I might have already blogged this once, but I don't care. Given how little motivation I have to blog lately, I'm not going to pass up a post idea for a little problem like already having used it.
I take an ass-load of dietary supplements because I read a book that recommended it (and because I like making my urine as expensive as possible).
Anyway, my Vitamin C supplement is delicious and is sought after by our children as if it were candy. A few weeks ago, my 11-year-old daughter asked if she could have one. I said, "Yeah, but do you need help opening it?" She said, "No, I've known how to open those lids since I was five." My wife and I laughed at the ineffectiveness of "child-proof" caps and my daughter said, "What? The instructions are printed right on the cap!"
An interesting point: there are positive safety effects of teaching a child to read (they don't play with power lines and whatnot), but there are also negative safety effects (they learn how to open child-proof caps).
Another example of a negative safety effect of knowing how to read: I used to read a book while I rode my bike to and from school. I'd pay more attention in the morning, then in the afternoon I'd sort of remember where the parked cars were and put more effort into reading than looking around. Well, one day while I was at school, a roll-off trash bin was delivered to a house. I rode home thinking it wasn't there, and I ran directly into the thing, chipping one of my teeth. If I hadn't known how to read, my tooth would still be intact.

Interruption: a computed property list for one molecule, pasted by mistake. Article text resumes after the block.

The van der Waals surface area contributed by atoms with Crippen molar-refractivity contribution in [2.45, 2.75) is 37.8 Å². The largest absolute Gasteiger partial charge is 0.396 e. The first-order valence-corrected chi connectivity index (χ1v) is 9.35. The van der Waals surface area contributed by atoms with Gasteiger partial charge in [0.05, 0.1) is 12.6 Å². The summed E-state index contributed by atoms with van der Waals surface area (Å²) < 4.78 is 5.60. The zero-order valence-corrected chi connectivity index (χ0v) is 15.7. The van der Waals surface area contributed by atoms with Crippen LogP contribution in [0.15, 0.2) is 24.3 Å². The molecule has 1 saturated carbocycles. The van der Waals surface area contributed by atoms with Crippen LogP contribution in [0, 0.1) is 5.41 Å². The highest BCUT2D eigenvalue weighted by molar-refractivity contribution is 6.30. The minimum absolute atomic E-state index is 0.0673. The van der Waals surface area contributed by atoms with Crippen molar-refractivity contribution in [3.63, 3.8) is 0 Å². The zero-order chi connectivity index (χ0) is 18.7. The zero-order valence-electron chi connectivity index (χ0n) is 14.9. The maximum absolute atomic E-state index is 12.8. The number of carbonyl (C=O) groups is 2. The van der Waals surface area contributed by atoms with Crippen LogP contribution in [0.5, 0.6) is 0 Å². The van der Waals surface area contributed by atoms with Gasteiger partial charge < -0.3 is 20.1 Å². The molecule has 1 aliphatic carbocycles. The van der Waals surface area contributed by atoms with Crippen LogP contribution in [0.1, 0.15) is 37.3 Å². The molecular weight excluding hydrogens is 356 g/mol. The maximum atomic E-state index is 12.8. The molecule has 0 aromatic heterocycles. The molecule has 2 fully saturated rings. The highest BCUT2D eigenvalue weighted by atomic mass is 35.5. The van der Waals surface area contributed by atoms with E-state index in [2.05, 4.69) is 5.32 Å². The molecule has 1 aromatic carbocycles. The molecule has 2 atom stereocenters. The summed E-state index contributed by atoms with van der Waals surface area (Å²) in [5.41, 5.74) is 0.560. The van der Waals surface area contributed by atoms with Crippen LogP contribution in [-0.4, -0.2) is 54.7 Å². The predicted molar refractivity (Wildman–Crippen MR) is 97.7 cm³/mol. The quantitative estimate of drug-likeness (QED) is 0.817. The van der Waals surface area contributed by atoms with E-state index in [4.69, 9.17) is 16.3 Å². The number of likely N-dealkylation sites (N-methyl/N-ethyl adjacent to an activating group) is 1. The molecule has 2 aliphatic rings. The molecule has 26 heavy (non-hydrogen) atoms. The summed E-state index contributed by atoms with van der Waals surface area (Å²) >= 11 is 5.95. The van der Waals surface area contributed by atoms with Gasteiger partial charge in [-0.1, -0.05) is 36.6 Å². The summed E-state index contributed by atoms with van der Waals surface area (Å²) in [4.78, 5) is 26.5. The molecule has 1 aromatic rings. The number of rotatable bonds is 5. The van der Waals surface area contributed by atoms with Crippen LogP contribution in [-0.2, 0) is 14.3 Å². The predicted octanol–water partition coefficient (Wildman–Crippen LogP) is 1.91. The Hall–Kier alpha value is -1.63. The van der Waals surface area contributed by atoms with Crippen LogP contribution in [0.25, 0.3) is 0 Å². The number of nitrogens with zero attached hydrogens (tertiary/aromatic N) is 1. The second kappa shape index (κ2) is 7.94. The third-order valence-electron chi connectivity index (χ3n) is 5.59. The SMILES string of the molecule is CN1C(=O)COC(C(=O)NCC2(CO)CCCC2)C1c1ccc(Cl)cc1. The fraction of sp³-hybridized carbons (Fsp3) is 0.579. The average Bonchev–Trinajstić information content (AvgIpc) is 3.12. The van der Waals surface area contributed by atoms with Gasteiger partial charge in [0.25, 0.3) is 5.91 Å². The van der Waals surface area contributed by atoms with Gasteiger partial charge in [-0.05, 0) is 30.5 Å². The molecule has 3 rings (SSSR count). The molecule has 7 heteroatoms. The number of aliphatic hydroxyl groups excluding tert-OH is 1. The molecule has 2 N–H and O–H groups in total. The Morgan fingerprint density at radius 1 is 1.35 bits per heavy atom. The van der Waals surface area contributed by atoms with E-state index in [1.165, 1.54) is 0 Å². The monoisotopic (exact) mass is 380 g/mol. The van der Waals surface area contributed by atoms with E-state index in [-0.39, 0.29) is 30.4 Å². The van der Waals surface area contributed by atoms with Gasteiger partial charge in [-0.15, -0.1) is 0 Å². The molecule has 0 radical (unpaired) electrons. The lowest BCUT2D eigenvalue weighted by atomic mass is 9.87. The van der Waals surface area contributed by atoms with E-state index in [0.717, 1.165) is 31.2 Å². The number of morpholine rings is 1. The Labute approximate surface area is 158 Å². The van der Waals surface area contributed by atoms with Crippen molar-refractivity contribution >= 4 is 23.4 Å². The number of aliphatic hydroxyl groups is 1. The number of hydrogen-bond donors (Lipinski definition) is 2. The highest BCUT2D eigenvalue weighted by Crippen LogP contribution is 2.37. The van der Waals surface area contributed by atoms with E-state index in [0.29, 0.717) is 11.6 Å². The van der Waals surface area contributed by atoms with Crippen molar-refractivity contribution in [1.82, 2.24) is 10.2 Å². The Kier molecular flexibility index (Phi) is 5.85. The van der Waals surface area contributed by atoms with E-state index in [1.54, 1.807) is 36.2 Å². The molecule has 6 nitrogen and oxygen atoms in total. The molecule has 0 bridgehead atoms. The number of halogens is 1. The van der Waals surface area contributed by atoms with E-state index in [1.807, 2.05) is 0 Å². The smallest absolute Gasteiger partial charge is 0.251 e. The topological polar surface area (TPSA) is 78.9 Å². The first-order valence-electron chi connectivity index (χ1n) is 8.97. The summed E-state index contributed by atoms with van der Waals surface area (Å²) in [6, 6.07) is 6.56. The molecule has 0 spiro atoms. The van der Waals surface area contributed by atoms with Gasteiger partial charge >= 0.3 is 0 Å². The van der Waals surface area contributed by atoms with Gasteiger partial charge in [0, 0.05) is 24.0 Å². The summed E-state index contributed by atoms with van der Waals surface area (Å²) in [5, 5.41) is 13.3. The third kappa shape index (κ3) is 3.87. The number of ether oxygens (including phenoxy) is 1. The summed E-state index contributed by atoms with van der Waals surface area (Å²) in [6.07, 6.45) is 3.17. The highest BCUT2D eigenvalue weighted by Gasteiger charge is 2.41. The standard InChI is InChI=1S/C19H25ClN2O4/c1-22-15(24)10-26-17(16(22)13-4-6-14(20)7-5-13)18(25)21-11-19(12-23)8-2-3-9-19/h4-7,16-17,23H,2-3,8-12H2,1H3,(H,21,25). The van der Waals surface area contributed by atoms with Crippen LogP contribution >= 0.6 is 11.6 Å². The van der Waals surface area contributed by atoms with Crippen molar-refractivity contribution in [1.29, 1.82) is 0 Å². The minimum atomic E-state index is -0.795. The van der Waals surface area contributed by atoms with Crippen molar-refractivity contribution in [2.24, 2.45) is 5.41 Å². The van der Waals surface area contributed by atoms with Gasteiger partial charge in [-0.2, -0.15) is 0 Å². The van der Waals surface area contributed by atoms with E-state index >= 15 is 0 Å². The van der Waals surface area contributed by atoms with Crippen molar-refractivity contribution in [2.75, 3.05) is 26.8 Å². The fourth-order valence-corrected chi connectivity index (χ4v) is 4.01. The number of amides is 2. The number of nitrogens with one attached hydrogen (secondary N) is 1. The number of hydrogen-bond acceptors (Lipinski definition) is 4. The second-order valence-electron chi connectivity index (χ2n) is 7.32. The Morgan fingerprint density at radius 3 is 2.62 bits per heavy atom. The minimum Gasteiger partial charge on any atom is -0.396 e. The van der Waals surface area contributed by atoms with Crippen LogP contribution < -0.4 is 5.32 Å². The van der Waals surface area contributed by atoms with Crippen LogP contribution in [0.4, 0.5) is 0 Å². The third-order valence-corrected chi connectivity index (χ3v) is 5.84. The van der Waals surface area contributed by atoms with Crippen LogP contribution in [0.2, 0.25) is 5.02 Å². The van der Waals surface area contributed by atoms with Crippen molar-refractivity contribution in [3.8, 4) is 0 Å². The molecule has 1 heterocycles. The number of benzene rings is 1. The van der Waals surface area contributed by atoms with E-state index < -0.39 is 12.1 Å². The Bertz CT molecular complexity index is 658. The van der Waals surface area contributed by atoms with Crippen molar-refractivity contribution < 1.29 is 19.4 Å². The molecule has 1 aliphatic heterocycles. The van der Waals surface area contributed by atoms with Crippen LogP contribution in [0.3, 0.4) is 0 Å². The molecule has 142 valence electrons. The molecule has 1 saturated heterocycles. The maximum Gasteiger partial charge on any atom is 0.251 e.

Of course this is hardly an argument to restrict literacy. I think we'd all agree the positive safety effects dwarf the negative ones. But in the modern world where no one wants to acknowledge any down-side of any policy he likes, it's important to recognize reminders that, in the real world, nothing is 100% good. There was a down-side to teaching my daughter to read. There's always a down-side. When a policy advocate won't engage with the down-side, he's at best (worst?) a demagogue, and at worst (best?) a fool.